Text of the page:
Here in Lithuania, the words “Roma” and “discrimination” are regarded as inseparable. It seems that even the Roma community is reconciled with that. The situation, however, is worsening and what is currently happening in Kirtimai, a village on the outskirts of Vilnius, the capital city’s home to its most prominent tabor, or Roma settlement, and often referred to just as Kirtimai Tabor. What is happening is something larger than just “discrimination against Roma.”
For starters, the water has been disconnected in upper Kirtimai. There had never been a proper water supply but there was a water “column” used by some three hundred people. But it has been blocked off. Looking at the sight of baby carriages used for carrying urns of water is a sight unbelievable for the beautiful capital city of a European Union member state.
In February 2012, the freeze on the water supply came to upper Kirtimai after a hepatitis A epidemic began to break out. Then the mass media trumpeted: “The Roma community is spreading the disease by their dirty hands.” A quarantine followed. Roma were not allowed to visit hospitals and children banned from orphanages. At school, Roma children felt like lepers because of the fear of the other children.
In early 2012 Vilnius mayor Artūras Zuokas promised: “… We will make sure such places as this encampment in Vilnius will vanish from the map.” So it is not surprising that not only water disappeared, but also the electricity connection was severed and housing was burned down. It was publicly announced that the city municipality would carry out integration of the Roma people and enforce a rapid eviction from their tabor.
The people were not evicted to somewhere. They were rather simply thrown into the street. At best, become homeless families were put into the social housing queue, where they will have to wait for ten years or more. At a time when the mayor announced that the Roma must comply with the laws and procedures acceptable to all, the ruins of the encampment sites and of Parubanka began to spring up primitive tents, where some Roma families found shelter from the elements.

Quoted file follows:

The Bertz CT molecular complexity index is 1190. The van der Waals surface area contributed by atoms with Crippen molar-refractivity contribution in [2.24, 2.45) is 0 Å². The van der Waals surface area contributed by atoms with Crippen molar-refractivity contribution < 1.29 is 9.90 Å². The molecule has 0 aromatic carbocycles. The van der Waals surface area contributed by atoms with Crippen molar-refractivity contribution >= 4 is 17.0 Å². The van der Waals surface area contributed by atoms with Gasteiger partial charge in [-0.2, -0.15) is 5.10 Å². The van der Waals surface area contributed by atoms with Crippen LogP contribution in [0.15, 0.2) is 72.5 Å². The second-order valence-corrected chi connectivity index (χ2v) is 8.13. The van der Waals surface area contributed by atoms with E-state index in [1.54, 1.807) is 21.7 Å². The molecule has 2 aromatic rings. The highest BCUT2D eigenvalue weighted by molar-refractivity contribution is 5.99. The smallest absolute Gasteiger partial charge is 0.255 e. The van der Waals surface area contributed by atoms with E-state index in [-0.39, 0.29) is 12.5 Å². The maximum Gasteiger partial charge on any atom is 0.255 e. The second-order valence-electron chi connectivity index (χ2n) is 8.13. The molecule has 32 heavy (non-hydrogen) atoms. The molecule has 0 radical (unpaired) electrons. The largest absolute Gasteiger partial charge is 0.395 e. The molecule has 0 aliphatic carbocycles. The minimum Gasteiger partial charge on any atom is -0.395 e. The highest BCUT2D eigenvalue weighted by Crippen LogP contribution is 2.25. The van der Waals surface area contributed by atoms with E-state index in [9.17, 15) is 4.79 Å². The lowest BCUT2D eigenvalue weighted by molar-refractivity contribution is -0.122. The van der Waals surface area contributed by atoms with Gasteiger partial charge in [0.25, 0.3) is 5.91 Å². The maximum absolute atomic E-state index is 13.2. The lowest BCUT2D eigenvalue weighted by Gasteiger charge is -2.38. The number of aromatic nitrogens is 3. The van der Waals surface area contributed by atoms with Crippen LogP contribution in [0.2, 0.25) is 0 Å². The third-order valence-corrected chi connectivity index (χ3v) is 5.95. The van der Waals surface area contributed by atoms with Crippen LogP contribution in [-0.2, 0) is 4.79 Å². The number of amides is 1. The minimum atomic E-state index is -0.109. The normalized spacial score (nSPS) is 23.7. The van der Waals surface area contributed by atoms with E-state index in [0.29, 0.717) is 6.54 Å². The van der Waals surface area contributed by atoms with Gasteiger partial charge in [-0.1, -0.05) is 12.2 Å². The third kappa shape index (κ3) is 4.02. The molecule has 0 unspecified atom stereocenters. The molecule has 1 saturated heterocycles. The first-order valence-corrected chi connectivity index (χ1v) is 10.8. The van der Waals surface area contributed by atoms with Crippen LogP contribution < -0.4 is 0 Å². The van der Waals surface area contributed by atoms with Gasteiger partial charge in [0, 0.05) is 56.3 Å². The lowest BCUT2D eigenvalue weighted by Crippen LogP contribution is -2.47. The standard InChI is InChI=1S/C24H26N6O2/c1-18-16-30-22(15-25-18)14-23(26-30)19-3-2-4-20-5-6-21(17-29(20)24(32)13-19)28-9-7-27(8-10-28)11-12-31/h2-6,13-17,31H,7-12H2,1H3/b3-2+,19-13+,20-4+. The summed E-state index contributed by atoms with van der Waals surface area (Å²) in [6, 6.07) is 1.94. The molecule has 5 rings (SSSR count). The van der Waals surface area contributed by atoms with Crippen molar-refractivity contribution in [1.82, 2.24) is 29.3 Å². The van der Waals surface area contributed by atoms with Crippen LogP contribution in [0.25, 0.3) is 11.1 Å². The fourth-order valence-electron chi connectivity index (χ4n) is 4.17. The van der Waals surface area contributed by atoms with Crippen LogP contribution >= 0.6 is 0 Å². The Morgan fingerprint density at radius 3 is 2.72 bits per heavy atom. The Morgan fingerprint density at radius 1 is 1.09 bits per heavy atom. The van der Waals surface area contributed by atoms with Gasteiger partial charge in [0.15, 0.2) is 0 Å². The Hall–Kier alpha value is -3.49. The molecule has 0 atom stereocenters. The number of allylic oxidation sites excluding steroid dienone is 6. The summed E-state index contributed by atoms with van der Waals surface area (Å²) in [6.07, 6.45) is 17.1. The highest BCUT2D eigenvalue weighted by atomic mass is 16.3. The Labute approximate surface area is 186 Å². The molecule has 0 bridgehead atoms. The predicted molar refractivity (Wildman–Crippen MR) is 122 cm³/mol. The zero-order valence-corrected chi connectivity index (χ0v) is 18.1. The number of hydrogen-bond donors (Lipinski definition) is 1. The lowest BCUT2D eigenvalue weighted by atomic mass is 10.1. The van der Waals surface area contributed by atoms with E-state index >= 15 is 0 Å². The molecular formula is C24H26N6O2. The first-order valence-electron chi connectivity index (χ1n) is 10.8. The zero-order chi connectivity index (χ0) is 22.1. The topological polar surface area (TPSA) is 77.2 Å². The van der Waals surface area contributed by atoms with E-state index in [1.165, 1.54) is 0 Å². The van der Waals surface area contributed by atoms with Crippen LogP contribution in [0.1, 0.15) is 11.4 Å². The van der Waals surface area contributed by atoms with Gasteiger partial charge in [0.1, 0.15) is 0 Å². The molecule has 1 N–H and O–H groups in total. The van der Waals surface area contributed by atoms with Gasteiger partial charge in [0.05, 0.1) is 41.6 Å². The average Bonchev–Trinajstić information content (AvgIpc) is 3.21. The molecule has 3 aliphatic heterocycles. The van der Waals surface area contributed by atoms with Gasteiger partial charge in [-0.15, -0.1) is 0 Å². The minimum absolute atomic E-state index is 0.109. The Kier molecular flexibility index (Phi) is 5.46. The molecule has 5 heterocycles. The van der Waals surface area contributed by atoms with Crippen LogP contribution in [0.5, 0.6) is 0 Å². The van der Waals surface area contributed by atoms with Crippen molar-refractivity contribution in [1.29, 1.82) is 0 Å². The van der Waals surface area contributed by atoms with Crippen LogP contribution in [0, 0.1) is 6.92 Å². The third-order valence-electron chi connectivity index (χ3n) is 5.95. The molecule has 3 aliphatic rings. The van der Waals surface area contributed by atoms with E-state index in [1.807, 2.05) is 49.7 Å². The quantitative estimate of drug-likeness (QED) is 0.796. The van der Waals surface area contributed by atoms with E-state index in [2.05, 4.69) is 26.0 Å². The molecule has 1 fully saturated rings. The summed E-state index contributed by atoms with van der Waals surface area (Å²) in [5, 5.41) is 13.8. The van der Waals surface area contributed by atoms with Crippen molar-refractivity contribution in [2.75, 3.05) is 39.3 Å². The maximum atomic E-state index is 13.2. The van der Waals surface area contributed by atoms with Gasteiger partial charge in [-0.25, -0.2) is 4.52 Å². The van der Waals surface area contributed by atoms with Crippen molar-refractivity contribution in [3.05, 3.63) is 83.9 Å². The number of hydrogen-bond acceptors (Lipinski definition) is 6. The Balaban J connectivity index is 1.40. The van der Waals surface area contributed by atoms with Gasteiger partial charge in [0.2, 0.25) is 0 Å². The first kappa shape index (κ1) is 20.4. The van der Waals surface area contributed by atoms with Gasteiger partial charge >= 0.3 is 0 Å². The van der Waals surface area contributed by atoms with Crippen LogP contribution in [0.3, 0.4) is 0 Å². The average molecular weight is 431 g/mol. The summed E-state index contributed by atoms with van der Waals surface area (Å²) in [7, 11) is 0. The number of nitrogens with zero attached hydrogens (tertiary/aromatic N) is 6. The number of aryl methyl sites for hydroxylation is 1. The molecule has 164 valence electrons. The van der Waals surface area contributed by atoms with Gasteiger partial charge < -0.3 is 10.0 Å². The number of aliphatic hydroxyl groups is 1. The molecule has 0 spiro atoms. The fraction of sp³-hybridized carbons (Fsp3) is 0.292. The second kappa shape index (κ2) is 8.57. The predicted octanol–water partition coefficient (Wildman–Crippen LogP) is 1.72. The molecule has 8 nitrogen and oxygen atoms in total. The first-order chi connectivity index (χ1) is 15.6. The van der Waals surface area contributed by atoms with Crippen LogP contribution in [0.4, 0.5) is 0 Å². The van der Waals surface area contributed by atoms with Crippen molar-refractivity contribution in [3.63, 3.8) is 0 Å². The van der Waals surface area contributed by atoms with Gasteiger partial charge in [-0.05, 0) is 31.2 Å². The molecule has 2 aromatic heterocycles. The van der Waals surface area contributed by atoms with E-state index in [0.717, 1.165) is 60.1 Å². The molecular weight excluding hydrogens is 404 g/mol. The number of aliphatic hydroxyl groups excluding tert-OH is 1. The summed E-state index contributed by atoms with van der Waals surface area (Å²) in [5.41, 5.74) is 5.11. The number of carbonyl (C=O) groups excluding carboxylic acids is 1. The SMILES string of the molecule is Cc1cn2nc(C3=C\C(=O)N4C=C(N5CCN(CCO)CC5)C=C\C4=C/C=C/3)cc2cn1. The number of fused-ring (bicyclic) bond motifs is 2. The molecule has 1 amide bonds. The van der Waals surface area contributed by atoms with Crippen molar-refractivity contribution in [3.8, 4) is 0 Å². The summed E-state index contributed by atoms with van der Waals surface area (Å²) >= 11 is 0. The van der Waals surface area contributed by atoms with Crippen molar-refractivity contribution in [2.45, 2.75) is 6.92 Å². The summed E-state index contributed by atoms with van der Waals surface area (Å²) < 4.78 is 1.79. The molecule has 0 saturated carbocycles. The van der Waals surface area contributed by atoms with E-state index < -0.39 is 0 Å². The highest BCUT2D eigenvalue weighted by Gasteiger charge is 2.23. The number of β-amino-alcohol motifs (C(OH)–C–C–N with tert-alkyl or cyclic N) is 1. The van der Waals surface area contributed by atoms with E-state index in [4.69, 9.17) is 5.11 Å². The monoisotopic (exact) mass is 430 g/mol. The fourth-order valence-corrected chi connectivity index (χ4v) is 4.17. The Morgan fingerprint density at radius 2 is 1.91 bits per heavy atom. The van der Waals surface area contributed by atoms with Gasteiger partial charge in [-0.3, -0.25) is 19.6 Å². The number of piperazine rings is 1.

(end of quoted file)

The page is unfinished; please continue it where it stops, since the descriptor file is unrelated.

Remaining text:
As if that is not enough, the encampment is continually the target of police raids. Witnesses report that daily searches, conducted under the pretext of “prevention,” are resulting in dwelling structures, such as they are, being reduced to scrap, and residents, including children, being terrorized by the oft-repeated spectacle.
It is certainly the case that there is a drug problem in the encampment, but it is not a mass phenomenon. Nor can it remotely be in the public interest to oust an ethnic minority from its only home camp, and then from populated areas generally. In fact, international law considers the infliction of conditions upon a group calculated to bring about its physical destruction, in whole or in part, as a form of genocide.
At this writing, the campaign of harassment has still not resulted in people dying, but with each passing day there is the risk of people developing serious diseases when they are left without clean running water and in some cases without a home. With constantly disrupted power supplies. With no refuse collection services. The idea of enabling the community to achieve progress is not even on the table.
Of course, municipal bigwigs can find hundreds of ways to justify the behavior, not least by repeating, exacerbating and disseminating countless baseless prejudices against the Roma. But the actual behavior, and the social policies, are calculated to destroy the community at Kirtimai Tabor.